Quebec Summer Festival: Hubert Lenoir is in control

The evening promised to be electrifying and it was. Hubert Lenoir was visibly happy to be playing at home, in his town, at home. It seemed.

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Dressed in a long coat, white dress, cowboy hat and sunglasses, the unpredictable bad boy hit the boards at full speed and slid like a baseball player in full running, to the sounds of golden days.

At that moment we felt that the evening was going to be something special. There was that little something and that energy that you find on the big nights. We quickly forgot a small delay of about twenty minutes when people were shouting “Hubert, Hubert, Hubert”.

The Hydro-Québec stage opposite the National Assembly was packed to capacity for the visit of the enfant terrible. A heterogeneous audience, colorful and quite tattooed.

On the boards it moves and is dynamic. Noémie, his wife, sits on the board. She films images of the stage and audience while dancing, which are broadcast on the giant screen behind the stage.

And suddenly Hubert takes off his glasses and hat and falls into the crowd, when golden days becomes thrash and metal.

Lenoir hadn’t played in Quebec since a stint at the Imperial Bell in 2018 and the launch of the album IMAGE BY IPSE.

“Here is my home. I was born in Quebec City and live here. I never went away After all we’ve lived, here Quebec, it’s our city tonight,” he launched, provoking a string of “Quebec, Quebec, Quebec” chanted by the crowd.

Hubert, it’s Hubert

We were then treated to good versions of secretwhere he seemed disturbed by the behavior of some spectators, When we get to it from Ferland, fromOctober and from sugar and salt. Let’s be honest, it started very well. That vibrationsas they say was more than good.

At the end of the performance it got a bit disjointed with a jam that wasn’t, shall we say, memorable.

“Not long ago, in 2017, right here backstage, I was playing my music on the street for a couple of two piasters to pay my rent. The only thing I want to tell you is that time changes things. There are “toffee bits,” but things get better with time. A year after Darlène was released, everything was fine,” he said, then shot a tip to the media and a poll published in the Journal de Québec and the Journal de Montréal in which he had been identified 8th in 2018e most hated person in quebec.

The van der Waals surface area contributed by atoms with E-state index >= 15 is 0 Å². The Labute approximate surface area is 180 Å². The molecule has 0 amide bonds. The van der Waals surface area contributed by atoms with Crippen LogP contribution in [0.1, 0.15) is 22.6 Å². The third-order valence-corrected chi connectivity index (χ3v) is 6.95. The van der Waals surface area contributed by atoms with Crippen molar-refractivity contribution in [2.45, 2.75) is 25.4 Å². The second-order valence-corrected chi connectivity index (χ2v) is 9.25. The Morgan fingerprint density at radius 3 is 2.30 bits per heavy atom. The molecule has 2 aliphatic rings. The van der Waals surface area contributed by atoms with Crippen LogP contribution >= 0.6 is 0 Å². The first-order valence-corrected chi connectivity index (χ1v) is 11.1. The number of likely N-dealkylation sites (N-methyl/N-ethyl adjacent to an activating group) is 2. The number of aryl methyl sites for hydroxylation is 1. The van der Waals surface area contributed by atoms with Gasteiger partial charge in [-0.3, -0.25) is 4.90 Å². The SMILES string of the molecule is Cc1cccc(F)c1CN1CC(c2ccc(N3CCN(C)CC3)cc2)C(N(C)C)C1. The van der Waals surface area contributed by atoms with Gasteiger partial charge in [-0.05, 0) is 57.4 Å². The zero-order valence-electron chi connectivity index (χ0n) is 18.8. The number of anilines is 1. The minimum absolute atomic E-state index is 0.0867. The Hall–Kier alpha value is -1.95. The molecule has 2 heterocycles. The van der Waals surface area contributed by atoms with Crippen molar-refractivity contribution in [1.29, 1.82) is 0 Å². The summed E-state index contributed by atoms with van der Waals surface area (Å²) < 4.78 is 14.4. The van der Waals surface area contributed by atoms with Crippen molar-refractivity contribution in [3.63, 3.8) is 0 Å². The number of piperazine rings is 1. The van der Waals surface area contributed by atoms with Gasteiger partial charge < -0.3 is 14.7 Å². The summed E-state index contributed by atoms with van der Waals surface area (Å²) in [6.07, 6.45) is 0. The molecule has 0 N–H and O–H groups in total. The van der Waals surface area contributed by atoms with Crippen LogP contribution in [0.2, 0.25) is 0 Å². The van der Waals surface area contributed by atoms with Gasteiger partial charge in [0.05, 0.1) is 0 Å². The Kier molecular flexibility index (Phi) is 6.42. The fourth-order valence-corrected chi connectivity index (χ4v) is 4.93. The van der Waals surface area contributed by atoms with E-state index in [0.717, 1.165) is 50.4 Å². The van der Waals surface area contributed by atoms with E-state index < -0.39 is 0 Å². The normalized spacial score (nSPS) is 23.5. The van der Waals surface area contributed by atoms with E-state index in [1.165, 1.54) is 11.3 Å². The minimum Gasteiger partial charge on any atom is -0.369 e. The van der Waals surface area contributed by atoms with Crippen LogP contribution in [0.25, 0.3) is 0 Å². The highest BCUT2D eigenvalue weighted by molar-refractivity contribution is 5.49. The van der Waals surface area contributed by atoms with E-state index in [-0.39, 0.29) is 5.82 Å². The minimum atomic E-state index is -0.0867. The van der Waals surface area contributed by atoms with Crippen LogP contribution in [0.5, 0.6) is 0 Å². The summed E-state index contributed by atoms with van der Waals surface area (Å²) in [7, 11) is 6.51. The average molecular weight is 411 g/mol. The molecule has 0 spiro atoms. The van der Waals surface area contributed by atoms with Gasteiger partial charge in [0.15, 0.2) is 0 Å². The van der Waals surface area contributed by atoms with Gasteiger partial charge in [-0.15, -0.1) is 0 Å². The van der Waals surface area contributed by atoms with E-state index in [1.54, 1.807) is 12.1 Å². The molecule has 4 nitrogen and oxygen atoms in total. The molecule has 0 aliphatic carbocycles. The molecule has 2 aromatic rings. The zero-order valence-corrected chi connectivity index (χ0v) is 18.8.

“I can’t wait to read the review for my Saturday morning show,” he said.

Nobody’s daughter followed and a huge chorus took shape. It ended with a big sonic return, a long thanksgiving and the game PHASE on memory.

Hubert being Hubert, he remarked that he was playing on the smallest stage of the festival when he had already played to more people outside of his hometown, referring to the Americans who performed in the Park des Francophonie.

“The Quebec scene existed because people supported it. Supporting the local scene and giving it its place is important, thanks to program directors Arnaud Cordier and Louis Bellavance. I don’t care about the consequences, I say it for the others,” he dropped.

big grooves

At the beginning of Lydia Képinski’s performance, at dinner, we looked for the blonde singer that we heard during the play The deception, but we didn’t see that on the boards. However, she was among the public there, where she made a few visits.


Lydia Kepinsky

Stephane Bourgeois

Lydia Kepinsky

Lydia Képinski has put away her six-string. Which allows him to wobble. Which she does a lot. Sometimes she was completely overwhelmed. We saw them lying on the boards Two days and lowered his mic stand to sing on his knees as he did so Arbol.

Arbol, chlorinewith the insane synthesizers of Blaise Barboën-Léonard, Waslau and painless roadswith his nod to the series The Mysterious Cities of Goldwere the good moments of this performance.

With the Choses sauvage that followed, the band from Montreal, more precisely from Saint-Eustache, heated up with a funk rock with disco and new wave elements.


wild things

Stephane Bourgeois

wild things

Led by singer Félix Bélisle, the quintet brought out very big and solid grooves. It skipped in front of the National Assembly.

After removing his sweater and camisole, the singer kept tossing his mic onto the stage, then did the same with his mic stand, also allowing himself a few walkabouts.

After temporarily giving the impression of being on another planet, Félix Bélisle managed to get almost everyone to sit down in the final section of The sidewalk waltz. A beautiful moment. Just like the furious finale with gold and silver. The “Hohey” followed. A sign appreciated by the public.

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